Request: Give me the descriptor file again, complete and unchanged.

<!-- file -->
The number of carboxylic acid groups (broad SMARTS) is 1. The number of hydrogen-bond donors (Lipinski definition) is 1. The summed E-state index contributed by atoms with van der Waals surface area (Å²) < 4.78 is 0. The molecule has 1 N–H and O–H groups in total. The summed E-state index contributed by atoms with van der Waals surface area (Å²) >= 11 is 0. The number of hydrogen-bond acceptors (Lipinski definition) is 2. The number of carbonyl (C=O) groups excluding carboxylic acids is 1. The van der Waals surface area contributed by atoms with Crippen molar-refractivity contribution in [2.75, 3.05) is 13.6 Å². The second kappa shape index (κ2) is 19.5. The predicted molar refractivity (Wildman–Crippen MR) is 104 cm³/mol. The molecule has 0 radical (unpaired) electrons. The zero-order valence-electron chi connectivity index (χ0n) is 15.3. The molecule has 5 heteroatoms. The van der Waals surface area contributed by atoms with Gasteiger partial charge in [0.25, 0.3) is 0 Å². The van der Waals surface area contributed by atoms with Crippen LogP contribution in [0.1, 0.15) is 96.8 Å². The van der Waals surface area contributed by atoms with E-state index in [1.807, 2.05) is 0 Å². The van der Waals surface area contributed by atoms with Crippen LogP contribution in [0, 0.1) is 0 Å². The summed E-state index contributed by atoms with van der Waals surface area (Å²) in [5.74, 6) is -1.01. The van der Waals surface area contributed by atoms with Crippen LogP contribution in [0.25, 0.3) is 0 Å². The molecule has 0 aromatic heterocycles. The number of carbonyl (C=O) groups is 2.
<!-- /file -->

The number of carboxylic acid groups (broad SMARTS) is 1. The number of hydrogen-bond donors (Lipinski definition) is 1. The summed E-state index contributed by atoms with van der Waals surface area (Å²) < 4.78 is 0. The molecule has 1 N–H and O–H groups in total. The summed E-state index contributed by atoms with van der Waals surface area (Å²) >= 11 is 0. The number of hydrogen-bond acceptors (Lipinski definition) is 2. The number of carbonyl (C=O) groups excluding carboxylic acids is 1. The van der Waals surface area contributed by atoms with Crippen molar-refractivity contribution in [2.75, 3.05) is 13.6 Å². The second kappa shape index (κ2) is 19.5. The predicted molar refractivity (Wildman–Crippen MR) is 104 cm³/mol. The molecule has 0 radical (unpaired) electrons. The zero-order valence-electron chi connectivity index (χ0n) is 15.3. The molecule has 5 heteroatoms. The van der Waals surface area contributed by atoms with Gasteiger partial charge in [0.25, 0.3) is 0 Å². The van der Waals surface area contributed by atoms with Crippen LogP contribution in [0.1, 0.15) is 96.8 Å². The van der Waals surface area contributed by atoms with E-state index in [1.807, 2.05) is 0 Å². The van der Waals surface area contributed by atoms with Crippen LogP contribution in [0, 0.1) is 0 Å². The summed E-state index contributed by atoms with van der Waals surface area (Å²) in [5.74, 6) is -1.01. The van der Waals surface area contributed by atoms with Crippen LogP contribution in [0.25, 0.3) is 0 Å². The molecule has 0 aromatic heterocycles. The number of carbonyl (C=O) groups is 2.